A prison officer killed by a booby-trap bomb under his van in east Belfast told police before his death that he had “never had cross words” with the man later accused of his murder.

Adrian Ismay died 11 days after the explosion on 4 March 2016, which happened as he was driving from his home in the Cregagh area of the city.

The 52-year-old father-of-three had volunteered with St John’s Ambulance for around four years at the same time as west Belfast man Christopher Robinson, who is on trial at Belfast Crown Court.

Robinson, 48 and from Aspen Park in Twinbrook, is charged with murdering Mr Ismay, possessing an improvised explosive device, and providing money or property for the purposes of terrorism.

Three days after the bomb exploded, police investigating the incident interviewed Mr Ismay as he lay injured in Belfast’s Royal Victoria Hospital.

From his hospital bed, Mr Ismay gave a statement confirming that he knew Christopher Robinson.

I have been in the prison service for approximately 29 years, so I am pretty certain he would have been aware of my career.

Adrian Ismay, speaking to police in hospital in March 2016

He described his former fellow volunteer physically and said he spoke with a west Belfast accent.

Mr Ismay told police: “The last time I seen him was more than two years ago when I worked for St John’s Ambulance based at Saintfield Road in Belfast.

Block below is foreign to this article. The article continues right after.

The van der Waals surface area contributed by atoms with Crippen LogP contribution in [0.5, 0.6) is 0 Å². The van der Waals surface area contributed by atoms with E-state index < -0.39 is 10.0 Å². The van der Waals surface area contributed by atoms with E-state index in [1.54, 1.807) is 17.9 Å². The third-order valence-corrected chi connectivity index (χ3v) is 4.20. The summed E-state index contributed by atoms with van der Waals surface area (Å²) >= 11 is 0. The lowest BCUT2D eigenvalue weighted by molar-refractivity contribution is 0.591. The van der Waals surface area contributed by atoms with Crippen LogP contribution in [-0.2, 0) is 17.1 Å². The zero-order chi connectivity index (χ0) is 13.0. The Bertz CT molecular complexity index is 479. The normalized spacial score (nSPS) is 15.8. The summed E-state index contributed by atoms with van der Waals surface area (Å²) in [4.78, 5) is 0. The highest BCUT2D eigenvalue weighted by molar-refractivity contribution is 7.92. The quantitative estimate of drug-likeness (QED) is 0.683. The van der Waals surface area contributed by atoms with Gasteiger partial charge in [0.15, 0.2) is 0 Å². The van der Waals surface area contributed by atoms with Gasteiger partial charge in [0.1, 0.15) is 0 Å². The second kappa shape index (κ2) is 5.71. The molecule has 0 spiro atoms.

“We both worked there as volunteers. I solely knew him on a work basis and never socialised with him. He had never been to my home and I had never been to his.”

He added: “During the three to four years that I worked along with him, we never had cross words, we never had any run-ins, we actually got on well.

“We never discussed any topics to do with religion or politics.”

The non-jury Diplock trial heard Mr Ismay had applied to become a volunteer with St John’s Ambulance in March 1998, with Robinson applying in February 2010.

It also emerged that Mr Ismay was “involved” in Robinson’s application process “on behalf of” the organisation.

Tuesday’s sitting also heard from Governor of the Northern Ireland Prison Service Mark Patterson.

In a statement, Mr Watterson confirmed that Mr Ismay joined the Prison Service in September 1987 and that he worked in the Maze before being transferred to Hydebank Young Offenders’ Centre in August 1994.

Mr Ismay was promoted in July 2014 and transferred to the Prison Service Training College in Millisle, where he acted as a tutor for others.

In his statement, Mr Watterson said Mr Ismay had never been posted to HMP Maghaberry, or been involved in training in Roe House - the dissident wing at the prison.

The trial continues.